Tech IPOs are incredibly high profile, and for good reason.

Companies who go public generally do so to gain more investor attention and more capital to fuel their growth.

And tech companies generate the most revenue of any type of IPO, many of which are worth billions of dollars.

Just look at Lyft’s 2019 IPO, which raised over $2.3 billion.

But under the surface, tech IPO returns aren’t all that impressive. In 2019, tech IPO returns averaged -4.6%… meaning IPO investors lost money.

Established tech companies, of course have been driving the market this year (the Nasdaq is up 28% in 2020). But IPOs have been lackluster.

The truth is… investors miss about 95% of potential gains when they invest in a public tech company.

And this just goes to show you why investing in early stage companies is the number one way to maximize your returns.

Just look at Facebook, for example.

No one can deny the grip Facebook has over the tech market. It’s a part of the famous FAANG group that has recently faced scrutiny for holding too much power in Big Tech.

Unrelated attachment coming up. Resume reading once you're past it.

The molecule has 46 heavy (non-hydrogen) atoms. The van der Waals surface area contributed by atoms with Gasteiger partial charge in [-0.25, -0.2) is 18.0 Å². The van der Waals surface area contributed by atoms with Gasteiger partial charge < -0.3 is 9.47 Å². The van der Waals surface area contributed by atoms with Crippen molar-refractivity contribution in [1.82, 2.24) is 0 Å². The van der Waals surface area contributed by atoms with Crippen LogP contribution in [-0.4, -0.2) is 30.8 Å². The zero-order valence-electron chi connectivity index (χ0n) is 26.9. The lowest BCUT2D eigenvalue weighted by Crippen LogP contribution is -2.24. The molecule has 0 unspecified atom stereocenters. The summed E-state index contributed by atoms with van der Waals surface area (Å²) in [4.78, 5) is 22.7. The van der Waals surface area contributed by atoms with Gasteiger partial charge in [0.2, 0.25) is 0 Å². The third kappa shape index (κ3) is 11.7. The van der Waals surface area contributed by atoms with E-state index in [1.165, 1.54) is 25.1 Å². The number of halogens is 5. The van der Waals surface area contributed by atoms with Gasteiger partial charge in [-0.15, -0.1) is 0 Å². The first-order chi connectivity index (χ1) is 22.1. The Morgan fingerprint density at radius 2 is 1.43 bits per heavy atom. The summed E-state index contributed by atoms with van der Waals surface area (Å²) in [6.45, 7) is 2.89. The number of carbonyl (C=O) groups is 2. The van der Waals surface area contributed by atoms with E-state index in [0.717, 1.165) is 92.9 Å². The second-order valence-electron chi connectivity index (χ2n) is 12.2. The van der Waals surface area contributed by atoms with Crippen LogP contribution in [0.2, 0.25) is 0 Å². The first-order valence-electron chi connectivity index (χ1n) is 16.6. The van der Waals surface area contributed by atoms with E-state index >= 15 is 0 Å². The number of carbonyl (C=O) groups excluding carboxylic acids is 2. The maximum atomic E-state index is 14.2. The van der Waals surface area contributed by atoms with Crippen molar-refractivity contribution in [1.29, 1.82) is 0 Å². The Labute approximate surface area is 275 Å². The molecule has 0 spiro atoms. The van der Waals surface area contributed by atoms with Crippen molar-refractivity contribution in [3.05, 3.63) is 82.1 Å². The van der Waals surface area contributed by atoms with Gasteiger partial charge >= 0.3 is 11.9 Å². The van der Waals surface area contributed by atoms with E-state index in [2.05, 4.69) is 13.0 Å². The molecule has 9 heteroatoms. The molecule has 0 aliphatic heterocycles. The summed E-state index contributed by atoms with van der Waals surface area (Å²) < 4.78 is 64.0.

The company’s most recent market cap is a mind-boggling $866 billion. That’s 27X Twitter’s $32 billion.

But despite their massive success now, Facebook’s May 2012 IPO day was a major flop.

Facebook began its first day trading at $38 per share… but by September, their shares had dropped to $17.55 – less than half their original worth.

Facebook would eventually shake off the ugly start. But it took 15 months for their shares to break even at $38 again.

These days, their shares are worth over $300. But it took almost seven years to reach that price.

IPO investors who stuck with the company still made a nice profit, although it some time. A $5,000 Facebook investment in 2012 would have been worth around $20,000 by the end of 2019… a 400% return.

That’s not bad, but look at it this way…

Imagine if you’d invested even $1,000, or even $100, into Facebook on day one, back when it was worth just $5 million.

You would have made a 16,200x return on IPO day, when the company was worth $81 billion.

That initial $1,000 would have been worth $16.2 million on IPO day.

That’s why we’re such ardent supporters of angel investing…

Because the next Mark Zuckerberg, Elon Musk, or Jeff Bezos is out there somewhere.

And since startup investing is way more accessible these days, you now have a shot at getting in on what could be the next Facebook, Google, Amazon… you name it.

That’s exactly what I’m out here to help you achieve over at the Angels & Entrepreneurs Network.

The research team and I work hard to connect our community with startup companies we believe have real potential to deliver incredible returns.

And you can get in on the ground floor of these companies and potentially start building generational wealth with just a couple hundred dollars.

Just click here to learn how.

Have a great weekend, and I’ll be back next week with another update.

Until next time,

Neil Patel